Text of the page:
Kapil S. Sukhdhane, V. Kripa, D. Divu, Vinay Kumar Vase and Suresh Kumar Mojjada | 4 October 2018 | 905 Downloads | .pdf | 397.16 KB | Tags: Aquatic plants, India, Marine finfish, Molluscs (shellfish and other), Nutrition and feeding, Environment and sustainability
Marine aquaculture of high value species such as fish is generally reliant on external food supplies and has a negative impact on water quality, generating high organic and nutrient loadings, mainly from feed wastage and excretion. There may be negative impacts on benthic environments from smothering and increased organic enrichment. Many attempts to reduce nutrient loading from fish farms have been made, such as by improving the digestibility of fish feeds, but technological improvements have not eliminated the problem of nutrient pollution.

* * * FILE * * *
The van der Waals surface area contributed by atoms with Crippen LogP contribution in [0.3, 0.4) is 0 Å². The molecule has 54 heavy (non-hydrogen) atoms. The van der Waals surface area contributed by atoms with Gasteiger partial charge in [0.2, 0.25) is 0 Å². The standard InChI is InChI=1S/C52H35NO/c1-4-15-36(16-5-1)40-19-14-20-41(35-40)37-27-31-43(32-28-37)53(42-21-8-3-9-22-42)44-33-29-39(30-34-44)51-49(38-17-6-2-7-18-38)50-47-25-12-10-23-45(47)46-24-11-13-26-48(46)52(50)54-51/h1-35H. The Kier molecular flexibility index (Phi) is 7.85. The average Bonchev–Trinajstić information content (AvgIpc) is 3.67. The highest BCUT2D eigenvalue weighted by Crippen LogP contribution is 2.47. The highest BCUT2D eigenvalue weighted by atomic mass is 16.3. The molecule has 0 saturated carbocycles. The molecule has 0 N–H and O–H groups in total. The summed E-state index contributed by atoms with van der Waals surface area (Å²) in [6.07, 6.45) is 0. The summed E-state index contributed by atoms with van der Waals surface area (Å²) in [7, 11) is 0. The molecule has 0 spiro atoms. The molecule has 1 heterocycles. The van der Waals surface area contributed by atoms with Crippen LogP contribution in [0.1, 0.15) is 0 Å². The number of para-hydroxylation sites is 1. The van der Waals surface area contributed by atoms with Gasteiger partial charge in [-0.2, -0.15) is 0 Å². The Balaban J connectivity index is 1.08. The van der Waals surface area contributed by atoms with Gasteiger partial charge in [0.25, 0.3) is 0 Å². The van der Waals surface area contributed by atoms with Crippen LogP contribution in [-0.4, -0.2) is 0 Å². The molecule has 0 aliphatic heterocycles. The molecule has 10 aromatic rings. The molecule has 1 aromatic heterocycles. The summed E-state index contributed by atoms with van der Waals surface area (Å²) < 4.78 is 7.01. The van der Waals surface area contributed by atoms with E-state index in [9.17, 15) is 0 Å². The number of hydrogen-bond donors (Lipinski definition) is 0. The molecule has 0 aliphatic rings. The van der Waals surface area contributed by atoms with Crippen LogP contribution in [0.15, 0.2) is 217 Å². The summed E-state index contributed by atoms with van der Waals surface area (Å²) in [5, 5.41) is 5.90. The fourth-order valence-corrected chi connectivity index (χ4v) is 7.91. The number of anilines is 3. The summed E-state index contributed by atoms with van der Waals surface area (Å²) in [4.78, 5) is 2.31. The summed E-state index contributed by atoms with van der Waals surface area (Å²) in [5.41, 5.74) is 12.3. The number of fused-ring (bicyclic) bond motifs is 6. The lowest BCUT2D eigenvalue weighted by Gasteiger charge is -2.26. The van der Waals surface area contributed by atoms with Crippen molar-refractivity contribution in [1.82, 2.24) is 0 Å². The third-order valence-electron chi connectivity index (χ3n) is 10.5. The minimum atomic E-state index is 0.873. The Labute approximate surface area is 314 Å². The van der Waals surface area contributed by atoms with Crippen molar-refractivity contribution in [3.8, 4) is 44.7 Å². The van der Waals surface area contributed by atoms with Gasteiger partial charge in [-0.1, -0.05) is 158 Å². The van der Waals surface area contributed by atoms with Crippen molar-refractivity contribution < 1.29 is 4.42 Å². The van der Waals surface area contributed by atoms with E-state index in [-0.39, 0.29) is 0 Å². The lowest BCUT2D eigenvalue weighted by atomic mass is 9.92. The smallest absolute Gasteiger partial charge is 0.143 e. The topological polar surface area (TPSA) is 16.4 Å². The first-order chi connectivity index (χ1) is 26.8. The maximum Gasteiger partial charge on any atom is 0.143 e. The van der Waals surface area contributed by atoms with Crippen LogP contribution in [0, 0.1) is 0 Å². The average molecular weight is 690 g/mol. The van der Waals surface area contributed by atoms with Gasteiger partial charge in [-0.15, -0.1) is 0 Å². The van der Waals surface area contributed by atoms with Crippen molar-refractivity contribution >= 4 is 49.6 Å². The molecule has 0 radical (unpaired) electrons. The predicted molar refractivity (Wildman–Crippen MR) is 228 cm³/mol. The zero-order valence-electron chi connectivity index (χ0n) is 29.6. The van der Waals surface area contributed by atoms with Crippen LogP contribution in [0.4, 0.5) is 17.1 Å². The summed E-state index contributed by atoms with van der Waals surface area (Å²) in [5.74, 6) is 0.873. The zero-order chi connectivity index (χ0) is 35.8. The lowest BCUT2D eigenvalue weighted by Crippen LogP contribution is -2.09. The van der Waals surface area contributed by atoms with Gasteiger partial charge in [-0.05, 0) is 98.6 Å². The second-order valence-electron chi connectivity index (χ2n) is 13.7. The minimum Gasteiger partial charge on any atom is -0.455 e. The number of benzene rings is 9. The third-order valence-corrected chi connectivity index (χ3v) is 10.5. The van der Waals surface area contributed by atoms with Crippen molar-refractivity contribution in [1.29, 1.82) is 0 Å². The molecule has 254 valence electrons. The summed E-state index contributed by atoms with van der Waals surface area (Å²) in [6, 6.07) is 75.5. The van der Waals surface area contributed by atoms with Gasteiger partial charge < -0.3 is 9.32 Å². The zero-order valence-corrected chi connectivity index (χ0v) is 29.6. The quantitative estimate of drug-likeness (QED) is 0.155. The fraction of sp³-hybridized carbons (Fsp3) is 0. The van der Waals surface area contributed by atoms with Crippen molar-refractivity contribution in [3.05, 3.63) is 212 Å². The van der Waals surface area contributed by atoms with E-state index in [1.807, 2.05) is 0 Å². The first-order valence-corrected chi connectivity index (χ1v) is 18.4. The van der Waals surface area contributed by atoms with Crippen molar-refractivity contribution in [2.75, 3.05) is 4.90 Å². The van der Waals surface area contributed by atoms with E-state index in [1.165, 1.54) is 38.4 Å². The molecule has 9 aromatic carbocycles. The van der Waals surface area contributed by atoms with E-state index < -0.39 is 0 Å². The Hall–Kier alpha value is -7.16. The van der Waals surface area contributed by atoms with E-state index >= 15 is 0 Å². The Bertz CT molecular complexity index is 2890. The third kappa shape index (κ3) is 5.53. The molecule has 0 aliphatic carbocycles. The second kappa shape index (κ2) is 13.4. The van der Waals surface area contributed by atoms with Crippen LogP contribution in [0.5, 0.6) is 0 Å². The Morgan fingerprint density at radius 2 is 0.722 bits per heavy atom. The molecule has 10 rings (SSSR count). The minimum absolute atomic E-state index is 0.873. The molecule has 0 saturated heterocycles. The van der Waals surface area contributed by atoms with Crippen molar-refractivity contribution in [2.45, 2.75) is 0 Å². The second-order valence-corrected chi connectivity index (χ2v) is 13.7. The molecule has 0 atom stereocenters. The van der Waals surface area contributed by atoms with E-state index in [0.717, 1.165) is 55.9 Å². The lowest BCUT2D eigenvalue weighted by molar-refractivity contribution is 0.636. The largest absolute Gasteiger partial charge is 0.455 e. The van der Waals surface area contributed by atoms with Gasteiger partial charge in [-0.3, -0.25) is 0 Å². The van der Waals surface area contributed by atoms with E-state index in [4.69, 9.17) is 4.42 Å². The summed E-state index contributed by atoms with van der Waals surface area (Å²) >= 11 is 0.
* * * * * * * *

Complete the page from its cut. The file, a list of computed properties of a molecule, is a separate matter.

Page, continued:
One solution to reducing the environmental impact of fish farming is the use of integrated multi-trophic aquaculture. By culturing complimentary species, wastes from one compartment may be used as inputs, whether feed or fertiliser, for other compartments, effectively recycling nutrients and reducing nutrient pollution while generating additional products for sale. This article looks at species selection and integration of trophic levels in system design.
Creative Commons Attribution.